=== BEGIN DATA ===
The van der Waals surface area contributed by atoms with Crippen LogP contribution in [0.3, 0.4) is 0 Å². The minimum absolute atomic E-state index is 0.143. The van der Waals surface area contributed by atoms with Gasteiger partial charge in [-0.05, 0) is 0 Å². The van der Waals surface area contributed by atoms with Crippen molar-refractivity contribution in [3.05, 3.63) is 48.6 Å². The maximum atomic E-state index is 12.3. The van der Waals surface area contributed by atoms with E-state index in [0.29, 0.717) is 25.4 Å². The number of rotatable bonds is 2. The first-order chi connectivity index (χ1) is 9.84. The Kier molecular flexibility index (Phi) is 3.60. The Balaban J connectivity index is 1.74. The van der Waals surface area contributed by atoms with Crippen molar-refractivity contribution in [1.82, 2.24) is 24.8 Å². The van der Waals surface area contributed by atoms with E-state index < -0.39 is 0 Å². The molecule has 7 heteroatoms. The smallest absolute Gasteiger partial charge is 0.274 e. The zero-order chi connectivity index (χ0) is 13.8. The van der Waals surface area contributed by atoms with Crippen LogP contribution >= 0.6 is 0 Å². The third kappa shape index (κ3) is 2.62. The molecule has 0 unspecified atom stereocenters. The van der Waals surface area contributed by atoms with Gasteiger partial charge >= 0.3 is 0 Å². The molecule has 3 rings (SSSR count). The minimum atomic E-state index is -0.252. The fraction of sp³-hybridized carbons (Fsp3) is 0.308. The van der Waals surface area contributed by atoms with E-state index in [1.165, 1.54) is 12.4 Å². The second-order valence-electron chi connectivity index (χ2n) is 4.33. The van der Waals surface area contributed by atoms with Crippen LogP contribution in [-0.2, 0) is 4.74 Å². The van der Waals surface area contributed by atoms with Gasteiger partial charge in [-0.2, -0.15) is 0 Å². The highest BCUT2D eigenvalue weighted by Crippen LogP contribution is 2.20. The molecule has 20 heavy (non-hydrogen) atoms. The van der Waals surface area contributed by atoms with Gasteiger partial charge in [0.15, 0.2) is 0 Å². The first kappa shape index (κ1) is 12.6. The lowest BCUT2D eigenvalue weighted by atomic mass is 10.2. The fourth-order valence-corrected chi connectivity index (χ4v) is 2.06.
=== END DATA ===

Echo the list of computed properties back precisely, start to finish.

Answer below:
The van der Waals surface area contributed by atoms with Crippen LogP contribution in [0.3, 0.4) is 0 Å². The minimum absolute atomic E-state index is 0.143. The van der Waals surface area contributed by atoms with Gasteiger partial charge in [-0.05, 0) is 0 Å². The van der Waals surface area contributed by atoms with Crippen molar-refractivity contribution in [3.05, 3.63) is 48.6 Å². The maximum atomic E-state index is 12.3. The van der Waals surface area contributed by atoms with E-state index in [0.29, 0.717) is 25.4 Å². The number of rotatable bonds is 2. The first-order chi connectivity index (χ1) is 9.84. The Kier molecular flexibility index (Phi) is 3.60. The Balaban J connectivity index is 1.74. The van der Waals surface area contributed by atoms with Crippen molar-refractivity contribution in [1.82, 2.24) is 24.8 Å². The van der Waals surface area contributed by atoms with E-state index < -0.39 is 0 Å². The molecule has 7 heteroatoms. The smallest absolute Gasteiger partial charge is 0.274 e. The zero-order chi connectivity index (χ0) is 13.8. The van der Waals surface area contributed by atoms with Crippen LogP contribution >= 0.6 is 0 Å². The third kappa shape index (κ3) is 2.62. The molecule has 0 unspecified atom stereocenters. The van der Waals surface area contributed by atoms with Gasteiger partial charge >= 0.3 is 0 Å². The molecule has 3 rings (SSSR count). The minimum atomic E-state index is -0.252. The fraction of sp³-hybridized carbons (Fsp3) is 0.308. The van der Waals surface area contributed by atoms with E-state index in [1.165, 1.54) is 12.4 Å². The second-order valence-electron chi connectivity index (χ2n) is 4.33. The van der Waals surface area contributed by atoms with Crippen LogP contribution in [-0.2, 0) is 4.74 Å². The van der Waals surface area contributed by atoms with Gasteiger partial charge in [-0.2, -0.15) is 0 Å². The highest BCUT2D eigenvalue weighted by Crippen LogP contribution is 2.20. The molecule has 20 heavy (non-hydrogen) atoms. The van der Waals surface area contributed by atoms with Gasteiger partial charge in [0.15, 0.2) is 0 Å². The first kappa shape index (κ1) is 12.6. The lowest BCUT2D eigenvalue weighted by atomic mass is 10.2. The fourth-order valence-corrected chi connectivity index (χ4v) is 2.06.